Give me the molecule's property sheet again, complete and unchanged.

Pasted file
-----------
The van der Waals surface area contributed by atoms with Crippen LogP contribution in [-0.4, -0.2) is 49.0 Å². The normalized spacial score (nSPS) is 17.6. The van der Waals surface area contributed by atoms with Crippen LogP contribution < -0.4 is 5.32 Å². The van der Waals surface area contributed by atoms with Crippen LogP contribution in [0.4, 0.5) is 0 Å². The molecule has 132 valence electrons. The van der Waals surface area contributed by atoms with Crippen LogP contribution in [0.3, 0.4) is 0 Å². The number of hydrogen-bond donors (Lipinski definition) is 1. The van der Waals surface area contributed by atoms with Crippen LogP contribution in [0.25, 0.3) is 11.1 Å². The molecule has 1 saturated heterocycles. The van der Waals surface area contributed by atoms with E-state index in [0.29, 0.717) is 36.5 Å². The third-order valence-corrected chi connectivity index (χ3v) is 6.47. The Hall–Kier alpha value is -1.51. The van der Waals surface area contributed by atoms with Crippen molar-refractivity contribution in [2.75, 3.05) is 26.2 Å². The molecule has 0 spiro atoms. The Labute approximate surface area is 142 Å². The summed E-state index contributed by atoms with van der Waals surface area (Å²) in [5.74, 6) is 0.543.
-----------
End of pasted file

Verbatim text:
The van der Waals surface area contributed by atoms with Crippen LogP contribution in [-0.4, -0.2) is 49.0 Å². The normalized spacial score (nSPS) is 17.6. The van der Waals surface area contributed by atoms with Crippen LogP contribution < -0.4 is 5.32 Å². The van der Waals surface area contributed by atoms with Crippen LogP contribution in [0.4, 0.5) is 0 Å². The molecule has 132 valence electrons. The van der Waals surface area contributed by atoms with Crippen LogP contribution in [0.3, 0.4) is 0 Å². The number of hydrogen-bond donors (Lipinski definition) is 1. The van der Waals surface area contributed by atoms with Crippen LogP contribution in [0.25, 0.3) is 11.1 Å². The molecule has 1 saturated heterocycles. The van der Waals surface area contributed by atoms with E-state index in [0.29, 0.717) is 36.5 Å². The third-order valence-corrected chi connectivity index (χ3v) is 6.47. The Hall–Kier alpha value is -1.51. The van der Waals surface area contributed by atoms with Crippen molar-refractivity contribution in [2.75, 3.05) is 26.2 Å². The molecule has 0 spiro atoms. The Labute approximate surface area is 142 Å². The summed E-state index contributed by atoms with van der Waals surface area (Å²) in [5.74, 6) is 0.543.